Manifest 2013

August 22, 2013

Ask anyone who knows anything about the inner workings of the volunteer committee that organises Manifest every August, and you’ll always get the same slightly alarming response: It’s a disorganised mess and the fact that the convention happens at all is a fairly impressive miracle.

The problem stems from the con’s roots in the university anime clubs that first organised it, originally as a series of all-day screenings marathons in the late 1990s, and then a proper convention at Melbourne University from 2000 to 2008. University anime clubs are generally run by well-intentioned but often time-constrained students, and most of them, back then, didn’t realise just how much extra commitment Manifest would need to run.

The end result is a con that feels like it was thrown together by people who either didn’t have enough time, or didn’t really know what they were doing. Often both. Most of the time, this isn’t evident when you’re attending Manifest, as the staff do a pretty decent job of holding it all together and patching over the obvious seams. Some years, however, things fall apart.


Manifest 2013 is one of those years. After having had three of the most amazing days of my life at PAX Australia, held a month earlier at the same venue, walking into Manifest was, to be frank, a huge letdown. Vast empty spaces in both the entry hall and traders hall made it clear that this wasn’t going to live up to that. The frustrating part is that a lot of this space could have been used for very little cost, if the Manifest organisers had just reached out a little further.

On the bright side, Manifest managed to pull out some really decent guests, with voice actors Tiffany Grant and Kyle Hebert, and ADV Films co-founder Matt Greenfield all in attendance. These are big names for anime fans, and having them here is a great coup for Manifest. It will definitely take some effort to top this next year.

Sadly, this was the only highlight in an otherwise disappointing event. Longstanding problems, such as continuous behind-the-scenes politics boiled over, and incidents such as the mishandled evacuation after a smoke bomb was let off in the traders hall suggested that Manifest continues to have serious problems with internal communication.


Personally, I was disappointed to see the huge wasted opportunity that formed this year’s screenings theatre. One of Manifest’s greatest assets is that, unlike most conventions— anime or otherwise— it schedules a full three days worth of screenings in three theatres. This year, that was expanded to four theatres, however the end result was far, far weaker. Traditionalists will be disappointed to find most anime was shown dubbed— definitely not something Manifest should be doing— and there was also no live-action content. Perhaps the biggest missed chance was that opportunities to screen the excellent Phoenix Wright and Rurouni Kenshin movies were missed.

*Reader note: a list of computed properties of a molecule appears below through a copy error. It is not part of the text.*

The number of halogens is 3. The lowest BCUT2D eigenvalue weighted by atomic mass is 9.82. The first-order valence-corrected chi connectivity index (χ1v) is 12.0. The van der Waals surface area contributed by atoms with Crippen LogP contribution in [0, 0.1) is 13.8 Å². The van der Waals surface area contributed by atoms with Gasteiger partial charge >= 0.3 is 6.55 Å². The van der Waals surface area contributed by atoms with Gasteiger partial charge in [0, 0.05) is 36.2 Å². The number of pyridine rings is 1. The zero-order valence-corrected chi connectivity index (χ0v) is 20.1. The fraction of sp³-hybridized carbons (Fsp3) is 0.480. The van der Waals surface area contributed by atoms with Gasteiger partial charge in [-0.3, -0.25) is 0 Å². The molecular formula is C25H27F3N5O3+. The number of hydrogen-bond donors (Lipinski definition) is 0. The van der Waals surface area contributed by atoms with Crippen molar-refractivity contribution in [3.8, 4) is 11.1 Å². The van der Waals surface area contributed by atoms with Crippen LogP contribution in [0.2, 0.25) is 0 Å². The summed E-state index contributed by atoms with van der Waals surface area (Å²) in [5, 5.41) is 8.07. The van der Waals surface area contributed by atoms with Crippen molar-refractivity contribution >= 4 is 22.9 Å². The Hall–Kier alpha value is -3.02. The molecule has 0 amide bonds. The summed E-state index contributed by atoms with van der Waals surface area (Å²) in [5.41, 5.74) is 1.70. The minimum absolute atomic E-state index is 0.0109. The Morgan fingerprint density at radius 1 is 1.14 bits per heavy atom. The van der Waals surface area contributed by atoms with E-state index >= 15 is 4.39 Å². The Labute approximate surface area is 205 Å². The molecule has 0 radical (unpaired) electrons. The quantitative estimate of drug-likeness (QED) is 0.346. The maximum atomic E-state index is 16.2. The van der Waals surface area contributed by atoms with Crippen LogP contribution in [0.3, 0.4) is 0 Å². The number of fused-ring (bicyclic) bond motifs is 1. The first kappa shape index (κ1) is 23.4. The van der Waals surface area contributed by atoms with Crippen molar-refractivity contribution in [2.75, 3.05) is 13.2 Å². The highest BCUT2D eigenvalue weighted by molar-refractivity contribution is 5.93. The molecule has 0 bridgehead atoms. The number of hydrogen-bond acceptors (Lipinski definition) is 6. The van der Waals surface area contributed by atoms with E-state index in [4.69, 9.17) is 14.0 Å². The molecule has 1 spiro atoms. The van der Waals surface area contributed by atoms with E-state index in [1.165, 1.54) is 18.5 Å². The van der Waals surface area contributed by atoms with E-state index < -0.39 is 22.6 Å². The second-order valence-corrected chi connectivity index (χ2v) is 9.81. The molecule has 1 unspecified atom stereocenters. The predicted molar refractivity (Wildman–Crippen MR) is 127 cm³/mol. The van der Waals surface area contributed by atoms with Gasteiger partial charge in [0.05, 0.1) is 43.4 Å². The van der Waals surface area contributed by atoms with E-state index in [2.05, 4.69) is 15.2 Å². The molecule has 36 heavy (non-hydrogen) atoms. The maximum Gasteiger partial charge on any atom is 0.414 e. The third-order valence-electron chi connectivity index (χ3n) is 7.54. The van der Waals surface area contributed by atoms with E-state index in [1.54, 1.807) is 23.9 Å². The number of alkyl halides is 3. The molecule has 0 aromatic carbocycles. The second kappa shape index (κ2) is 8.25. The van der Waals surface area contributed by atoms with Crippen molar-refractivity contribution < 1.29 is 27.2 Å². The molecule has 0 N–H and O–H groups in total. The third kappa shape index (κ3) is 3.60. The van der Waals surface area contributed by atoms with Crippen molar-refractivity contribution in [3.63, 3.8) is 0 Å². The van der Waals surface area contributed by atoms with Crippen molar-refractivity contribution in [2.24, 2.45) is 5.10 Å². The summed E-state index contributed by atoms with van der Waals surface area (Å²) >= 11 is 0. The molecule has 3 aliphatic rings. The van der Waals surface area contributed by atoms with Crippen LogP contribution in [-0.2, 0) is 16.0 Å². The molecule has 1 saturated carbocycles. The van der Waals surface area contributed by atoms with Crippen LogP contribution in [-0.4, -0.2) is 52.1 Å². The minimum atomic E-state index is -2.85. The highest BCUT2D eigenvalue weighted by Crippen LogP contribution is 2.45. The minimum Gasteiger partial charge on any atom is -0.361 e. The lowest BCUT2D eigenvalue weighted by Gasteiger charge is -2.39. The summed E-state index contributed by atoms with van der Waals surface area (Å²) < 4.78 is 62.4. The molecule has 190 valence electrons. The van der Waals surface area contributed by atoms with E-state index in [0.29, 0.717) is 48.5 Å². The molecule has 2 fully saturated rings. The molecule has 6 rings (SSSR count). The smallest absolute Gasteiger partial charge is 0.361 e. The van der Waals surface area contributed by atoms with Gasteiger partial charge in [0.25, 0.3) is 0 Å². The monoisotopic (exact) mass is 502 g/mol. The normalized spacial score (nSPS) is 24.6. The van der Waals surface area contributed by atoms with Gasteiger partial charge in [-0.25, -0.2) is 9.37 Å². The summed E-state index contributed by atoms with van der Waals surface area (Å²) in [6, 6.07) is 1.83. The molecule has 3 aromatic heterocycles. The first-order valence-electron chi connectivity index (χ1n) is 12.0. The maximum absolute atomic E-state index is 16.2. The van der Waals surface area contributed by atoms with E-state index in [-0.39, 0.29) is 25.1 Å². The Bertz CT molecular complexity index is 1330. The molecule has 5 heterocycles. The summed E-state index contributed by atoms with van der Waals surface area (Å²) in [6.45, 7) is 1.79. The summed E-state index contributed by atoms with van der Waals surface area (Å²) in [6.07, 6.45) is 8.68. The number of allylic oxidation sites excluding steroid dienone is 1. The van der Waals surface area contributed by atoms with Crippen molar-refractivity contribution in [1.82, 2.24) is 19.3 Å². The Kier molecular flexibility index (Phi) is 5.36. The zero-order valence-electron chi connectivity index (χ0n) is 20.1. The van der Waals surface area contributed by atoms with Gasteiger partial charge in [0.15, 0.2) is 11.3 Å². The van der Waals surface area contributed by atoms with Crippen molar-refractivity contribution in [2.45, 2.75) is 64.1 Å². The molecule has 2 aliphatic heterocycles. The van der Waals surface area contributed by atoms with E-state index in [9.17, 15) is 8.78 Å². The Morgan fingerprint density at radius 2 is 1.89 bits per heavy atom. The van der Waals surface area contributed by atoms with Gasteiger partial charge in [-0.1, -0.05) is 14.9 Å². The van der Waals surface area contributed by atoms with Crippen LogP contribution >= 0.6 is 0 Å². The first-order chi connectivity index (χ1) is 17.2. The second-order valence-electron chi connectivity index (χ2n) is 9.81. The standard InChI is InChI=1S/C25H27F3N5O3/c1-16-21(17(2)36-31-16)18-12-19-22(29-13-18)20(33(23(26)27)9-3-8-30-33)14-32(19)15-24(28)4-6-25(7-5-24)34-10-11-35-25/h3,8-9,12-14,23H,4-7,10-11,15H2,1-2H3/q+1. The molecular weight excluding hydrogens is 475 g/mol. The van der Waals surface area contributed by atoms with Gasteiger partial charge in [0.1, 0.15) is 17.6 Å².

To make matters worse, the single genuine marquee screening Manifest had— Attack on Titan— didn’t run. The reason given was a “technical issue”, which is, effectively, organiser-speak for “we don’t have a copy we can use for screenings”. This left a huge disappointment as many attendees would have been wanting to see what is an extremely popular new series that’s going to do big things in the West when it gets released on DVD and Blu-Ray.

Speaking of Attack on Titan, if you had any doubts about how incredibly popular it is, you just had to look around any part of Manifest to have them dispelled. It was by far the most popular choice for cosplay, and a number of traders offered pre-made costumes. There hasn’t been a series this well-represented at the event since The Melancholy of Haruhi Suzumiya some years ago.


As usual, cosplay was of a generally high standard, although I can’t help but feel that not being one of the events for Madman’s National Cosplay Championships hurts it a bit. Given the amount of time, effort, and money that goes into cosplay, especially the competitive forms of it, Manifest has to either work out how to become a part of these championships, or alternatively, become attractive enough to cosplayers that they can get a similar standard here.

On the video game front, this was probably the weakest showing since Manifest moved to the showgrounds. Gaming, which should be almost as significant a part of Manifest as anime, was relegated to the rear of the entrance hall, and left a lot to be desired. Retro consoles set up on modern screens with no care for aspect ratios, a limited variety of games and a lack of real organisation or arrangements. I couldn’t help but feel that gaming had been neglected, and that’s such a shame. I felt sorry for the guys running the PC gaming setup, as they were really out of place here.

Despite all the problems, I still managed, as I seem to do every year, to have fun at Manifest 2013. The organisers always end up creating an event where there’s always something to do, and while those things may have been lacking in comparison to past years, they were still there, and I think most attendees were able to draw entertainment from them. This will not go down as one of the great Manifests, for sure— 2009 and 2010 were hard to live up to— but it wasn’t as bad as the final years at Melbourne University, either.

It lacks the broader appeal of Supanova, or the international prestige of PAX, but Manifest continues to carve out its own little niche in Melbourne’s convention scene, and it continues to be an important part of what makes Melbourne the anime capital of Australia. I can only hope that the behind-the-scenes problems can be resolved quickly so that the organisers can focus on returning Manifest to its former glory in 2014.

You can see more photos from Manifest 2013 at my Flickr gallery.